Main content

## Computer science

### Unit 2: Lesson 4

Modern cryptography- The fundamental theorem of arithmetic
- Public key cryptography: What is it?
- The discrete logarithm problem
- Diffie-hellman key exchange
- RSA encryption: Step 1
- RSA encryption: Step 2
- RSA encryption: Step 3
- Time Complexity (Exploration)
- Euler's totient function
- Euler Totient Exploration
- RSA encryption: Step 4
- What should we learn next?

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# Public key cryptography: What is it?

Why do we need public key cryptography? Created by Brit Cruise.

## Video transcript

Brit: After World War 2,
with most of Europe in ruins, tension grew between the
Soviet Union and the United States. It was clear that the
next global superpower required the ability to both
launch and successively defend nuclear attacks from
intercontinental ballistic missiles. In North America, the most vulnerable
point of attack was over the North Pole. So in 1958, a joint effort between
United States and Canada was established, known as NORAD, or North American Aerospace
Defense Command. An important line of defense was the
semi-automatic ground environment. It was an automated system of
over 100 long-distance radars scattered across North America. They were connected to
computerized radar stations that transmitted tracking data using
telephone lines or radio waves. All of this radar information was
fed into a primary warning center buried a mile deep inside
Cheyenne Mountain in Colorado. This application of machine
to machine communication allowed operators to make
split-second decisions using information transmitted and
processed automatically by computers. This idea of being online was
quickly adapted and advanced by universities in the following years as they understood the potential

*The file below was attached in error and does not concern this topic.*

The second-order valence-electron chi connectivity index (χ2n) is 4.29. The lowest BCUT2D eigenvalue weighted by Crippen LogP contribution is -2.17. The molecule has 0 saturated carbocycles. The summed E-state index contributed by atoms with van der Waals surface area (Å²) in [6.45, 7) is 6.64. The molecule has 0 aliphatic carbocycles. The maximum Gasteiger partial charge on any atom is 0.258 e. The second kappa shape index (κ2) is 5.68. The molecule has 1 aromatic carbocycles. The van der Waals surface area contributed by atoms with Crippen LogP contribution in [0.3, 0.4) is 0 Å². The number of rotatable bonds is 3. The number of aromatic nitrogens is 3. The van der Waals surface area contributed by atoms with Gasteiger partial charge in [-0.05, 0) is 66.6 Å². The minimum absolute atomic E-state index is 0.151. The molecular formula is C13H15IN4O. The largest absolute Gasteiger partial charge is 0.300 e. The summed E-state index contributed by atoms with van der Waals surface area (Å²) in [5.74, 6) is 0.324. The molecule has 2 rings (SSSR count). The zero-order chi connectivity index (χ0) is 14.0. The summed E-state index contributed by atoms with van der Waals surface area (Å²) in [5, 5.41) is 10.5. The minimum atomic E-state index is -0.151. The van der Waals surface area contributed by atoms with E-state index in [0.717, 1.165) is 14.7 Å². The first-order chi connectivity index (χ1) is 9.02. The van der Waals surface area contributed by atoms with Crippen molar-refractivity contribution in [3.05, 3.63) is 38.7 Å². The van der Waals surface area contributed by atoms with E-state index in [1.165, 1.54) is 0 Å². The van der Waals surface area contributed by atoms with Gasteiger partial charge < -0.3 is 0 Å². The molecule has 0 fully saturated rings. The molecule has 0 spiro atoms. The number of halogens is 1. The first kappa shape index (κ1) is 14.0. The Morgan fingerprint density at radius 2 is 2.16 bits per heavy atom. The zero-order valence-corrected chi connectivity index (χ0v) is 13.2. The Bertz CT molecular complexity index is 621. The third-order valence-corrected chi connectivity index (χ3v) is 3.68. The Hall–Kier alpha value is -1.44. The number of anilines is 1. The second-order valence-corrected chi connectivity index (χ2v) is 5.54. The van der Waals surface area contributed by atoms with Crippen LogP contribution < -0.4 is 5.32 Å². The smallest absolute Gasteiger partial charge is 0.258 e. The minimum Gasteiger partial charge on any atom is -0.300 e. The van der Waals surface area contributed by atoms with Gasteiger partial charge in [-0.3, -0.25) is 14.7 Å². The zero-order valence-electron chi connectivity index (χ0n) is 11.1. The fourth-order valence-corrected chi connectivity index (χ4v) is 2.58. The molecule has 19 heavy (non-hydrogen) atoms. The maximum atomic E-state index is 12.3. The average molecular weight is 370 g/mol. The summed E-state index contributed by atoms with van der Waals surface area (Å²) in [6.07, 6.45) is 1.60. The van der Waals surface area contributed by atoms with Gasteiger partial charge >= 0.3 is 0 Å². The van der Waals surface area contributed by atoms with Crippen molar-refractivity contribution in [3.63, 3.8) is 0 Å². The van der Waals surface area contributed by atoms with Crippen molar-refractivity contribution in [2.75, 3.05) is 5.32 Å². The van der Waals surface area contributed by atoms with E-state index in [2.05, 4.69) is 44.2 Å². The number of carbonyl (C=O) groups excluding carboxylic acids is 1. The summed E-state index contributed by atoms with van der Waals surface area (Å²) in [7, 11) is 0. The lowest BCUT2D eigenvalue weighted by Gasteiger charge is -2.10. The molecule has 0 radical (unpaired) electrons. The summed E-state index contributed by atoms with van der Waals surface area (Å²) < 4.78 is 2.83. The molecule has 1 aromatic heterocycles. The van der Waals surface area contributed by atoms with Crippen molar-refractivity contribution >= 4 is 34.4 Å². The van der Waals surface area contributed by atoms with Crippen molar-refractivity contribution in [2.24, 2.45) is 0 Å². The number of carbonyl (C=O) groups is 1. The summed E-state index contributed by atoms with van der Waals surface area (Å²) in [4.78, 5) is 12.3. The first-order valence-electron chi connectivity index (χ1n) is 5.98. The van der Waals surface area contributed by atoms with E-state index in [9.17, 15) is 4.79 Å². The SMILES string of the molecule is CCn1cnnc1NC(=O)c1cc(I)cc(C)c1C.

of computer networking. Man: The thing that makes the computer communication network
special, is that it puts the workers -- that'd be the team members who
are geographically distributed -- in touch not only with one another, but with the information base
with which they work all the time. And this is obviously going to make a
tremendous difference in how we plan, organize, and execute almost everything
of any intellectual consequence. If we get into a mode in which
everything is handled electronically, and your only identification is some little plastic thing
you stick into the machinery, then I can imagine that they
want to get that settled up with your bank account just right now,
and put it through all the checks, and that would require a network. Brit: Money transfers are just one of
a growing number of applications which required encryption
to remain secure; and as the internet grew to
encompass millions around the world, a new problem emerged. At the time, encryption
required two parties to first share a secret random
number, known as a key. So how could two people
who have never met agree on a secret shared key without letting Eve,
who is always listening, also obtain a copy? In 1976, Whitfield Diffie
& Martin Hellman devised an amazing trick to do this. First, let's explore how this
trick is done using colors. How could Alice and Bob agree on a
secret color without Eve finding it out? The trick is based on two facts: one, it's easy to mix two colors
together to make a third color; and two, given a mixed color,
it's hard to reverse it in order to find the
exact original colors. This is the basis for a lock: easy in one direction,
hard in the reverse direction. This is known as a one-way function. Now, the solution works as follows: First, they agree publicly on
a starting color, say yellow. Next, Alice and Bob both
randomly select private colors, and mix them into the public yellow
in order to disguise their private colors. Now, Alice keeps her private color
and sends her mixture to Bob, and Bob keeps his private color
and sends his mixture to Alice. Now, the heart of the trick: Alice and Bob add their private colors
to the other person's mixture and arrive at a shared secret color. Notice how Eve is unable to
determine this exact color, since she needs one of
their private colors to do so. And that is the trick. Now, to do this with numbers,
we need a numerical procedure which is easy in one direction
and hard in the other.